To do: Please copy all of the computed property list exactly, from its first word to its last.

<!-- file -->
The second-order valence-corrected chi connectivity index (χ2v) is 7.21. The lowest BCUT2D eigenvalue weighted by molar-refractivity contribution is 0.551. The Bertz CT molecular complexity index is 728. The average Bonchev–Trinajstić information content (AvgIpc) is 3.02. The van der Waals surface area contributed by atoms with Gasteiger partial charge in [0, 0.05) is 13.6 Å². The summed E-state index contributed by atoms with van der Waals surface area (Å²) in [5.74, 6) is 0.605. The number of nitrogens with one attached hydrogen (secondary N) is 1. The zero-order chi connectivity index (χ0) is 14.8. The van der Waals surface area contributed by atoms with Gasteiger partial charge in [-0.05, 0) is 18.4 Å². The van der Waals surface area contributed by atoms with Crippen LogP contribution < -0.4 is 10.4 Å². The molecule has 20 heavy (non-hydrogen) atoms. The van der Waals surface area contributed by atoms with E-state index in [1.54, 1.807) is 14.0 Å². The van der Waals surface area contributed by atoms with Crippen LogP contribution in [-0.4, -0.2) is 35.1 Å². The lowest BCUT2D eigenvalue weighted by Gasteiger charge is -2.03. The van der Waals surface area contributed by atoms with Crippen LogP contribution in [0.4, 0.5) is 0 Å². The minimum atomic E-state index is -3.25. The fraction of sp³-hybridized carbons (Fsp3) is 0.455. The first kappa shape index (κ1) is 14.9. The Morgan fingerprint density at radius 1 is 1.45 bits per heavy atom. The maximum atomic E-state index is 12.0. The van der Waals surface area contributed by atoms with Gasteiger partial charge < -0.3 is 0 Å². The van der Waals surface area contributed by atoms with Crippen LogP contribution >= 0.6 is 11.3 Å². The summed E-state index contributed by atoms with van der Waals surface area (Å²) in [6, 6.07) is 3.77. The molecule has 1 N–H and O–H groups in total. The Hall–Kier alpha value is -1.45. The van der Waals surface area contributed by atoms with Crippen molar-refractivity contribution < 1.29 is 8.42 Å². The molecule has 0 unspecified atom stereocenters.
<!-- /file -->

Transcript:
The second-order valence-corrected chi connectivity index (χ2v) is 7.21. The lowest BCUT2D eigenvalue weighted by molar-refractivity contribution is 0.551. The Bertz CT molecular complexity index is 728. The average Bonchev–Trinajstić information content (AvgIpc) is 3.02. The van der Waals surface area contributed by atoms with Gasteiger partial charge in [0, 0.05) is 13.6 Å². The summed E-state index contributed by atoms with van der Waals surface area (Å²) in [5.74, 6) is 0.605. The number of nitrogens with one attached hydrogen (secondary N) is 1. The zero-order chi connectivity index (χ0) is 14.8. The van der Waals surface area contributed by atoms with Gasteiger partial charge in [-0.05, 0) is 18.4 Å². The van der Waals surface area contributed by atoms with Crippen LogP contribution < -0.4 is 10.4 Å². The molecule has 20 heavy (non-hydrogen) atoms. The van der Waals surface area contributed by atoms with E-state index in [1.54, 1.807) is 14.0 Å². The van der Waals surface area contributed by atoms with Crippen LogP contribution in [-0.4, -0.2) is 35.1 Å². The lowest BCUT2D eigenvalue weighted by Gasteiger charge is -2.03. The van der Waals surface area contributed by atoms with Crippen LogP contribution in [0.4, 0.5) is 0 Å². The minimum atomic E-state index is -3.25. The fraction of sp³-hybridized carbons (Fsp3) is 0.455. The first kappa shape index (κ1) is 14.9. The Morgan fingerprint density at radius 1 is 1.45 bits per heavy atom. The maximum atomic E-state index is 12.0. The van der Waals surface area contributed by atoms with Gasteiger partial charge < -0.3 is 0 Å². The van der Waals surface area contributed by atoms with Crippen LogP contribution >= 0.6 is 11.3 Å². The summed E-state index contributed by atoms with van der Waals surface area (Å²) in [6, 6.07) is 3.77. The molecule has 1 N–H and O–H groups in total. The Hall–Kier alpha value is -1.45. The van der Waals surface area contributed by atoms with Crippen molar-refractivity contribution < 1.29 is 8.42 Å². The molecule has 0 unspecified atom stereocenters.